It was at Rutgers that Selman Waksman (1888–1973) discovered several antibiotics, including actinomycin, clavacin, streptothricin, grisein, neomycin, fradicin, candicidin, candidin, and others. Waksman, along with graduate student Albert Schatz (1920–2005), discovered streptomycin—a versatile antibiotic that was to be the first applied to cure tuberculosis. For this discovery, Waksman received the Nobel Prize for Medicine in 1952.

    Rutgers developed water-soluble sustained release polymers, tetraploids, robotic hands, artificial bovine insemination, and the ceramic tiles for the heat shield on the Space Shuttle. In health related field, Rutgers has the Environmental & Occupational Health Science Institute (EOHSI).

    Rutgers is also home to the RCSB Protein Data bank, “…an information portal to Biological Macromolecular Structures’ cohosted with the San Diego Supercomputer Center (US). This database is the authoritative research tool for bioinformaticists using protein primary, secondary and tertiary structures worldwide….”

    Rutgers is home to the Rutgers Cooperative Research & Extension office, which is run by the Agricultural and Experiment Station with the support of local government. The institution provides research & education to the local farming and agro industrial community in 19 of the 21 counties of the state and educational outreach programs offered through the New Jersey Agricultural Experiment Station Office of Continuing Professional Education.

    Rutgers University Cell and DNA Repository (RUCDR) is the largest university based repository in the world and has received awards worth more than $57.8 million from the National Institutes of Health (US). One will fund genetic studies of mental disorders and the other will support investigations into the causes of digestive, liver and kidney diseases, and diabetes. RUCDR activities will enable gene discovery leading to diagnoses, treatments and, eventually, cures for these diseases. RUCDR assists researchers throughout the world by providing the highest quality biomaterials, technical consultation, and logistical support.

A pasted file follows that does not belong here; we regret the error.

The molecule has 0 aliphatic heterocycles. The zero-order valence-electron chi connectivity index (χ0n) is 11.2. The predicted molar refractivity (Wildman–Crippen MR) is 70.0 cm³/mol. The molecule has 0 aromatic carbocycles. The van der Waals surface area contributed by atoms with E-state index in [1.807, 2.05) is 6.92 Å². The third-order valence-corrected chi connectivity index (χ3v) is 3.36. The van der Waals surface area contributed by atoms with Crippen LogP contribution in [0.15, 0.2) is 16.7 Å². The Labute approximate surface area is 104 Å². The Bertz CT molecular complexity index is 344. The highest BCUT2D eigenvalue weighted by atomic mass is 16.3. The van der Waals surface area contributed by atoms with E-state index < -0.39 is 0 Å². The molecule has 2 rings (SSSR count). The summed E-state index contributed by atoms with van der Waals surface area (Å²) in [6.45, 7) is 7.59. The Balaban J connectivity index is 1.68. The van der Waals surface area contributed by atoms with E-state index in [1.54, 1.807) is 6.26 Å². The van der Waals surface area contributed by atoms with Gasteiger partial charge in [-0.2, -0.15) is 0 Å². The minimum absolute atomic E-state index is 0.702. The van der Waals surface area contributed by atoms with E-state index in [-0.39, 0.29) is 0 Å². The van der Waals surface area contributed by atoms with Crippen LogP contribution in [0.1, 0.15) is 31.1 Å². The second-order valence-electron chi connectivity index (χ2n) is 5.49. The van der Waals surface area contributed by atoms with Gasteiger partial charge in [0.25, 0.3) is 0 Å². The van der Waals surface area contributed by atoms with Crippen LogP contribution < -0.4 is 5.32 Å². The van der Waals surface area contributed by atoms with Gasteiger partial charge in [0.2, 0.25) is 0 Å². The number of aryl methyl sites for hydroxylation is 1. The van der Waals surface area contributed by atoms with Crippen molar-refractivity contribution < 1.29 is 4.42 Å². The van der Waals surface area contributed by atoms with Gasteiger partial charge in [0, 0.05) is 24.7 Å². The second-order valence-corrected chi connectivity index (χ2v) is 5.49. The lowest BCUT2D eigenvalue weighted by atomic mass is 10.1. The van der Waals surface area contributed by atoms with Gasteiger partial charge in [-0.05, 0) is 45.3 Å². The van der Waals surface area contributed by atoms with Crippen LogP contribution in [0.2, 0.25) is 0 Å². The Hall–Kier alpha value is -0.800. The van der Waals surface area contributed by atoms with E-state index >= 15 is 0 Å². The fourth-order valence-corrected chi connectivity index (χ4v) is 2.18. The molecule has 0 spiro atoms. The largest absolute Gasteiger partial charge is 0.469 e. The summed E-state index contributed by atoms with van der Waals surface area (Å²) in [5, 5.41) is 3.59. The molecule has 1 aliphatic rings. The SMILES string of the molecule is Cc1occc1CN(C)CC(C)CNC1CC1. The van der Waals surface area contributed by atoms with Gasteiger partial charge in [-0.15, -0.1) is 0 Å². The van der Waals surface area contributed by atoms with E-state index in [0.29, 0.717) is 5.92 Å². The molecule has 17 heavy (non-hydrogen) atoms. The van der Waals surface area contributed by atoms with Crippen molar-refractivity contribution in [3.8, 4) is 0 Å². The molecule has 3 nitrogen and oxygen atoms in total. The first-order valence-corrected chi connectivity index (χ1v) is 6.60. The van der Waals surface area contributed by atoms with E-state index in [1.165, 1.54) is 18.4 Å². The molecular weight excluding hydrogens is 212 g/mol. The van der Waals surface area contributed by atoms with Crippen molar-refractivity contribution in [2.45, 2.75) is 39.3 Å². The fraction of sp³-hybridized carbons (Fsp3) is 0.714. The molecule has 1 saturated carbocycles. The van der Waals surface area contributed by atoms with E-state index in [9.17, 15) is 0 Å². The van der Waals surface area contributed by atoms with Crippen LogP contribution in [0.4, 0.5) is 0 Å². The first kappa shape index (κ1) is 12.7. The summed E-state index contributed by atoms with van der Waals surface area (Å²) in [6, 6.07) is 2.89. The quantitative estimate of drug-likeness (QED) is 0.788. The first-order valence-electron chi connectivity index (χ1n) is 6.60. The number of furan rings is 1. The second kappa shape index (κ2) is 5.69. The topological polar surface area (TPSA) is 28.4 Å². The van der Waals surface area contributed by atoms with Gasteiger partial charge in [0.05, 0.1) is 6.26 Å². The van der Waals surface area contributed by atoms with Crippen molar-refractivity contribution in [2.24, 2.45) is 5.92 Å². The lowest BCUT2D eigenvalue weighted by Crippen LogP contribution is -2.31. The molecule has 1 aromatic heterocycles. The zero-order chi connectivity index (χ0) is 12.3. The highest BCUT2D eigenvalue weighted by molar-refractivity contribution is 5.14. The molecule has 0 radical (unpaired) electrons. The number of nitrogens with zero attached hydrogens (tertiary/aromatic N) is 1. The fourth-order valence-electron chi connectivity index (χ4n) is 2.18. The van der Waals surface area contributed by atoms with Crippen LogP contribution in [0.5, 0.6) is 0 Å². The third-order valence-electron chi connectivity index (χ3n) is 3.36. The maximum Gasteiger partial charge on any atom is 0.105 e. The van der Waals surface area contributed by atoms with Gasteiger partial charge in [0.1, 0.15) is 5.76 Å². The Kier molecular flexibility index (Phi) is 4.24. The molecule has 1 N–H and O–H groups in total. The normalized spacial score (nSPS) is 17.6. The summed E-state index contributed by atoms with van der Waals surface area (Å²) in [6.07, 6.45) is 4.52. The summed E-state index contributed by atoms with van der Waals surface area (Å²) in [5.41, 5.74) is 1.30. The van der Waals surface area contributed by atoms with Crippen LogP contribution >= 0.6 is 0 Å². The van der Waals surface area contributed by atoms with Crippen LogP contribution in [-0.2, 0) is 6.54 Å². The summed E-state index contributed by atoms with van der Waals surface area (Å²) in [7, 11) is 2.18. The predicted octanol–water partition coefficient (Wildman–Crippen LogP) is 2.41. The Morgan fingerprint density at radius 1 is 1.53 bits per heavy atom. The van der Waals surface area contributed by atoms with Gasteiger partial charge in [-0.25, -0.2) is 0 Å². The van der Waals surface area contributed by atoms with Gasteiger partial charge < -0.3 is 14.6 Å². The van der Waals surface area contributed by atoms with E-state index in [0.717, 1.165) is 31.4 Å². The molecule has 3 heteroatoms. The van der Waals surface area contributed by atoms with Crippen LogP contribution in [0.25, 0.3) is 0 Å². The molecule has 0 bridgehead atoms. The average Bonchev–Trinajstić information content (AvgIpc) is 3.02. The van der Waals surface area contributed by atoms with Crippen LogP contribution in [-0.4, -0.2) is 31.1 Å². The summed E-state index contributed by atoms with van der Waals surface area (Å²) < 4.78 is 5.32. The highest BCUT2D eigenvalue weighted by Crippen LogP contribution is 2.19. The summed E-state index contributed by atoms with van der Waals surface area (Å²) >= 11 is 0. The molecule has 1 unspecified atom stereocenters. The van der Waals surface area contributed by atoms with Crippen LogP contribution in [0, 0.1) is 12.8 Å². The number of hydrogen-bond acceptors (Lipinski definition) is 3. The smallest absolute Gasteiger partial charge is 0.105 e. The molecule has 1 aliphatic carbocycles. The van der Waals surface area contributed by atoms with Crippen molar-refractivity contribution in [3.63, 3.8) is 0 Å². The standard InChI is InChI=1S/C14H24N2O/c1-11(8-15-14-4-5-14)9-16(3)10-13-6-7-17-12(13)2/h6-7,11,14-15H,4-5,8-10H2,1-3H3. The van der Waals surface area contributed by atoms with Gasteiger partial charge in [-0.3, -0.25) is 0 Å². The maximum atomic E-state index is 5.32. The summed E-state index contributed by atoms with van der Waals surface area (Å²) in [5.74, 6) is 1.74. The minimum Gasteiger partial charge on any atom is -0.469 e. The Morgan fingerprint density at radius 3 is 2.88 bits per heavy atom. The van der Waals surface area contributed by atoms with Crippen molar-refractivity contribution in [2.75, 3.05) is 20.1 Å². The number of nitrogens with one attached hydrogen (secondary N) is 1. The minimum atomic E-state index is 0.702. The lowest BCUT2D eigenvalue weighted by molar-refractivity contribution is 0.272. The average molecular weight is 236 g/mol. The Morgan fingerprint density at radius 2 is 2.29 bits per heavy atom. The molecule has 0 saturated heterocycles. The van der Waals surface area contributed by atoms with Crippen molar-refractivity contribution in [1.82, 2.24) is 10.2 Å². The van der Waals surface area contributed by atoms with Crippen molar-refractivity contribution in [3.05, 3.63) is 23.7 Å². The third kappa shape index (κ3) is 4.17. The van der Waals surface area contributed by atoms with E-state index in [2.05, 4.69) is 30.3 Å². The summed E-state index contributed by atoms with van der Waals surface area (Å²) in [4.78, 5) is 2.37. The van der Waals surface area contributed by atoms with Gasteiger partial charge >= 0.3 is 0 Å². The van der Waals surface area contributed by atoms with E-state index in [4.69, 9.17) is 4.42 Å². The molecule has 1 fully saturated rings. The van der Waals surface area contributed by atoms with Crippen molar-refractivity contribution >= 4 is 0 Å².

Rutgers–Camden is home to the nation’s PhD granting Department of Childhood Studies. This department, in conjunction with the Center for Children and Childhood Studies, also on the Camden campus, conducts interdisciplinary research which combines methodologies and research practices of sociology, psychology, literature, anthropology and other disciplines into the study of childhoods internationally.

    Rutgers is home to several National Science Foundation (US) IGERT fellowships that support interdisciplinary scientific research at the graduate-level. Highly selective fellowships are available in the following areas: Perceptual Science, Stem Cell Science and Engineering, Nanotechnology for Clean Energy, Renewable and Sustainable Fuels Solutions, and Nanopharmaceutical Engineering.

    Rutgers also maintains the Office of Research Alliances that focuses on working with companies to increase engagement with the university’s faculty members, staff and extensive resources on the four campuses.

    As a ’67 graduate of University College, second in my class, I am proud to be a member of

    Alpha Sigma Lamda, National Honor Society of non-tradional students.

     
  • richardmitnick 5:44 pm on January 12, 2022 Permalink | Reply
    Tags: "Chemists use DNA to build the world’s tiniest antenna", , Biochemistry, , , , DNA-based fluorescent nanoantenna, , ,   

    From The University of Montréal [Université de Montréal] (CA) : “Chemists use DNA to build the world’s tiniest antenna” 

    From The University of Montréal [Université de Montréal] (CA)

    01/10/2022
    Salle De Presse

    1
    Developed at Université de Montréal, the easy-to-use device promises to help scientists better understand natural and human-designed nanotechnologies – and identify new drugs.

    Researchers at Université de Montréal have created a nanoantenna to monitor the motions of proteins.

    Reported this week in Nature Methods, the device is a new method to monitor the structural change of proteins over time – and may go a long way to helping scientists better understand natural and human-designed nanotechnologies.

    “The results are so exciting that we are currently working on setting up a start-up company to commercialize and make this nanoantenna available to most researchers and the pharmaceutical industry,” said UdeM chemistry professor Alexis Vallée-Bélisle, the study’s senior author.

    Works like a two-way radio

    Over 40 years ago, researchers invented the first DNA synthesizer to create molecules that encode genetic information. “In recent years, chemists have realized that DNA can also be employed to build a variety of nanostructures and nanomachines,” said Vallée-Belisle, who also holds the Canada Research Chair in Bioengineering and Bionanotechnology.

    “Inspired by the ‘Lego-like’ properties of DNA, with building blocks that are typically 20,000 times smaller than a human hair, we have created a DNA-based fluorescent nanoantenna, that can help characterize the function of proteins,” he said.